Note to self: a medical dictation software startup based in the Tech Center is trying to raise $1.5 million, according to SEC documents. It’s part of a $2 million total raise that Skywriter MD needs to help fund a new office, founder Tracy Rue said.
“We’ve raised about $1 million so far,” Rue said. “It’s to implement our go-to-market strategy, which involves adding another facility in the Broomfield area.”
Skywriter scribes will be based out of the company’s new 16,000-square-foot space in Westminster’s Westmoor Technology Park. The facility can house up to 150 employees and is set to open in December, Rue said.
Skywriter has developed voice-to-text software that a doctor uses to send a patient’s information to Skywriter scribes off-site.
“(Doctors) can spend 30 to 50 percent of their day typing up notes on a computer – my wife is a doctor and she spends half her time typing on the computer,” Rue said. “That’s not a good way for physicians to spend time – they should be spending time with their patients.”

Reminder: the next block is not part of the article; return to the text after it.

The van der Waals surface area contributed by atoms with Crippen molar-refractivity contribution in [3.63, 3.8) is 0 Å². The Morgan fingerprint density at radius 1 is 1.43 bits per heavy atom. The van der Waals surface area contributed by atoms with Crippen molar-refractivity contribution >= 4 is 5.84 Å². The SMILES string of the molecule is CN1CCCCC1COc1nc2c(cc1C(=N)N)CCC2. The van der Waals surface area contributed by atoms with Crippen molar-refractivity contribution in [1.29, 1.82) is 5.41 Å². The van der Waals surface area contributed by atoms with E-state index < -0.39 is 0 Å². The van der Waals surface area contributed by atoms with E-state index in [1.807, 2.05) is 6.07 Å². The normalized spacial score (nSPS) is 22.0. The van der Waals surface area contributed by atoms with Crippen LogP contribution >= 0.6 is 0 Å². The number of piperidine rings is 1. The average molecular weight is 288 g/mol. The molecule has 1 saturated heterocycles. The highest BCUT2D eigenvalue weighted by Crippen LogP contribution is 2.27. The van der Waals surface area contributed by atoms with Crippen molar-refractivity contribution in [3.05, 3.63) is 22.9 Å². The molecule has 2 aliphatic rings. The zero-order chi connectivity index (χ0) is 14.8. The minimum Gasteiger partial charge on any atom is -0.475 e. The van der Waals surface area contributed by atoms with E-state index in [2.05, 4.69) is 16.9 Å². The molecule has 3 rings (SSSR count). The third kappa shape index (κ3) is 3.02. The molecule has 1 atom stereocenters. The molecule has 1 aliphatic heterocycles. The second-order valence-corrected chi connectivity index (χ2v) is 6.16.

Traditionally, scribes take notes in the examining room with doctor and patient. Rue said. But that can lead to its own set of problems. On-site scribes can make patients uncomfortable, get in the way or gum up administrative procedures, Rue said.
All Skywriter scribes are certified medical assistants, meaning they’ve been trained in healthcare and electronic records procedures, Rue said.
“The government has been pushing physicians to adopt electronic records,” Rue said. “This isn’t just typing text into a box; it’s structured data entry.”
So far, the company has landed Golden’s Panorama Orthopedics & Spine and a hospital group in Nevada as clients, Rue said.
Skywriter currently employs 34, of which 20 are scribes. Rue said that he plans to hire between 25 and 35 more scribes per month for the next three to five years if all goes well.
Rue, 52, came up with the idea for Skywriter last fall when talking to a physician in Broomfield’s airport. He founded the company in November and has been raising capital since.
“The first million we’ve raised has been mostly from friends and family,” he said. “But my wife and I both work in the medical field – 95 percent of our investors are physicians.”